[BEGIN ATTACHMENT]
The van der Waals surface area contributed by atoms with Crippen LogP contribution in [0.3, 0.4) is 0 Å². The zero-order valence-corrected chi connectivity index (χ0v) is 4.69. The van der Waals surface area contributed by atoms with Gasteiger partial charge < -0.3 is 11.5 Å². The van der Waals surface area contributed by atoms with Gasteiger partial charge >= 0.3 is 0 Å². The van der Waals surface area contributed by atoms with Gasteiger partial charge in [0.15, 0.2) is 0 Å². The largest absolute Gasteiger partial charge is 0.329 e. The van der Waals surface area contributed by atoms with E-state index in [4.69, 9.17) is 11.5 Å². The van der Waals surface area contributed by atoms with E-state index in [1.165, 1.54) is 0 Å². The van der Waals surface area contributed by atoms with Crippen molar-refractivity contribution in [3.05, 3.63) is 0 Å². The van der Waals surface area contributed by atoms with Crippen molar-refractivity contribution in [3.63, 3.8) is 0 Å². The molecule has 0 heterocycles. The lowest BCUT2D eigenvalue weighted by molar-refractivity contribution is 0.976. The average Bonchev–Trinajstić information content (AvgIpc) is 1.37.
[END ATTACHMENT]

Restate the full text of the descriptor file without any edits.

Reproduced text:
The van der Waals surface area contributed by atoms with Crippen LogP contribution in [0.3, 0.4) is 0 Å². The zero-order valence-corrected chi connectivity index (χ0v) is 4.69. The van der Waals surface area contributed by atoms with Gasteiger partial charge < -0.3 is 11.5 Å². The van der Waals surface area contributed by atoms with Gasteiger partial charge >= 0.3 is 0 Å². The van der Waals surface area contributed by atoms with Gasteiger partial charge in [0.15, 0.2) is 0 Å². The largest absolute Gasteiger partial charge is 0.329 e. The van der Waals surface area contributed by atoms with E-state index in [4.69, 9.17) is 11.5 Å². The van der Waals surface area contributed by atoms with E-state index in [1.165, 1.54) is 0 Å². The van der Waals surface area contributed by atoms with Crippen molar-refractivity contribution in [3.05, 3.63) is 0 Å². The van der Waals surface area contributed by atoms with Crippen molar-refractivity contribution in [3.63, 3.8) is 0 Å². The molecule has 0 heterocycles. The lowest BCUT2D eigenvalue weighted by molar-refractivity contribution is 0.976. The average Bonchev–Trinajstić information content (AvgIpc) is 1.37.